The Colosseum was built as an entertainment venue for the Romans who could attend spectacles such as gladiator games and animal hunts.
In the year 438, the gladiatorial games were abolished and the Western Roman Empire collapsed in 476, leaving the Colosseum to slowly degrade.
Why is the Colosseum called the Colosseum?
The Colosseum was built near a large statue of Emperor Nero titled “The Colossus of Nero.” A colossus is a statue of extreme size and proportions.
The term colosseum is now commonly used to describe Roman amphitheaters.
Rome’s Colosseum in numbers
- When it was completed, the Colosseum could host a maximum of 50,000 spectators.
- In 2019, the Colosseum attracted 7.6 million visitors. It is estimated that about 6 million people visit the amphitheater every year, making it the most-visited attraction in Rome.
- The Colosseum has an elliptical shape (oval) and measures 615 feet in length and 510 feet in width.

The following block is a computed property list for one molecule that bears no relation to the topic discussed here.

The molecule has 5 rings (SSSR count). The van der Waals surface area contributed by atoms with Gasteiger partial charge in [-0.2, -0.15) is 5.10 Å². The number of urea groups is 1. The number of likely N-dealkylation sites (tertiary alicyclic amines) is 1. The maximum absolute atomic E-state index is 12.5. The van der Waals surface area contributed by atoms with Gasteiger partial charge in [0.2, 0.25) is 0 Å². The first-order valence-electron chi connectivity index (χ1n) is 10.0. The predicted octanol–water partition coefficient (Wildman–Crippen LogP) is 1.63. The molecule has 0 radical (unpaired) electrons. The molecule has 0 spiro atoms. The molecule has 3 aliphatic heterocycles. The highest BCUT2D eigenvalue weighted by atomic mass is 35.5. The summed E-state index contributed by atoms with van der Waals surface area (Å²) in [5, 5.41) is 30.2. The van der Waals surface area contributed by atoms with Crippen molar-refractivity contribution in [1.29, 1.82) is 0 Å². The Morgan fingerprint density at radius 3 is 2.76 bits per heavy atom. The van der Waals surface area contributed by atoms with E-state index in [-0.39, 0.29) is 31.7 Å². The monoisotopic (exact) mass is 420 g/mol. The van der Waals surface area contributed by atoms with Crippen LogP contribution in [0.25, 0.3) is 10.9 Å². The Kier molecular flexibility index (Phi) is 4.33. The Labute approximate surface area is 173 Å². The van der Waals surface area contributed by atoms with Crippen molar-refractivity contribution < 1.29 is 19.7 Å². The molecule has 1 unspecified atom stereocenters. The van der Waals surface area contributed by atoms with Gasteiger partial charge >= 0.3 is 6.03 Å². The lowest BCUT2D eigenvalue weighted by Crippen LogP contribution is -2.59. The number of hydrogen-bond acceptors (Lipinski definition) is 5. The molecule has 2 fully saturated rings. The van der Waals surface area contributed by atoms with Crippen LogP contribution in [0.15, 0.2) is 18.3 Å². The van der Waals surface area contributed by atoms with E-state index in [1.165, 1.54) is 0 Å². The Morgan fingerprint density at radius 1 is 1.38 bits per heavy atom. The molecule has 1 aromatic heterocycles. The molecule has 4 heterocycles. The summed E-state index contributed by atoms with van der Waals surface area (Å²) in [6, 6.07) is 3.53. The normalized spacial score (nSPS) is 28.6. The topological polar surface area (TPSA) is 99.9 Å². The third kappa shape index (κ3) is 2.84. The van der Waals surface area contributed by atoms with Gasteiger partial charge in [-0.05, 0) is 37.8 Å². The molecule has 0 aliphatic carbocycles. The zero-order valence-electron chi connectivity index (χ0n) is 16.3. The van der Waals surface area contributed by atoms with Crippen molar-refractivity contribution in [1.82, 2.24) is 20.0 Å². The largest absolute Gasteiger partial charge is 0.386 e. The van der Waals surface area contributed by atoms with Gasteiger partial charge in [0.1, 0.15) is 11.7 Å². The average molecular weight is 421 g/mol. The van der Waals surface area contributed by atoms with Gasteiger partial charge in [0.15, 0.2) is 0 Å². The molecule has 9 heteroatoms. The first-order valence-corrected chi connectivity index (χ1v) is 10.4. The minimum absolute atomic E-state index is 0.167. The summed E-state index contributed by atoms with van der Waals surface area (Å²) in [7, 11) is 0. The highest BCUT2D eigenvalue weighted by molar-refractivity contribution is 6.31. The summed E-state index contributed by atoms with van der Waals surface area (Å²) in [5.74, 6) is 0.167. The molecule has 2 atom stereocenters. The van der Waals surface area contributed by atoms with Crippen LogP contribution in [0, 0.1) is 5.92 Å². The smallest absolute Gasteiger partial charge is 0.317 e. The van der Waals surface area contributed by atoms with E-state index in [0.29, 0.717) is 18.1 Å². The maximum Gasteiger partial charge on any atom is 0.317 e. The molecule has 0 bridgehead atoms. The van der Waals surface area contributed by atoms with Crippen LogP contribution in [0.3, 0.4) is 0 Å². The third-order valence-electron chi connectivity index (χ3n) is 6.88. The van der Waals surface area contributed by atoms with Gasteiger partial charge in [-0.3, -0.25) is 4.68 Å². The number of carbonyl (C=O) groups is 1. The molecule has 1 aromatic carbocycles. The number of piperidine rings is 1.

Five facts about the Colosseum
- The Colosseum is also known as the Flavian Amphitheater because it was built during the reign of the Flavian emperors.
- Initially, the Colosseum was fitted with mechanized giant awnings made of animal skins that would provide shade for the spectators.
- In the 15th-century, the Colosseum was used as a quarry, and building material from the structure was used in the construction of St. Peter’s Basilica.
- Pope Sixtus V (1585 to 1590) wanted to turn the Colosseum into a wool factory and demolish part of the structure in the process.
- In the 1850s, amateur English botanist Richard Deakin found more than 420 varieties of plants growing among the ruins of the Colosseum, some of which were then found nowhere else on the European continent.
How much does it cost to visit the Colosseum?
Tickets to visit the Colosseum Archeological Park must be booked in advance online. Download the official app of the Parco Archeologico del Colosseo prior to your visit; from there you can book your tickets and access all necessary information about the site.
There are two types of tickets available on the official website/app for prospective visitors to the Colosseum Archeological Park: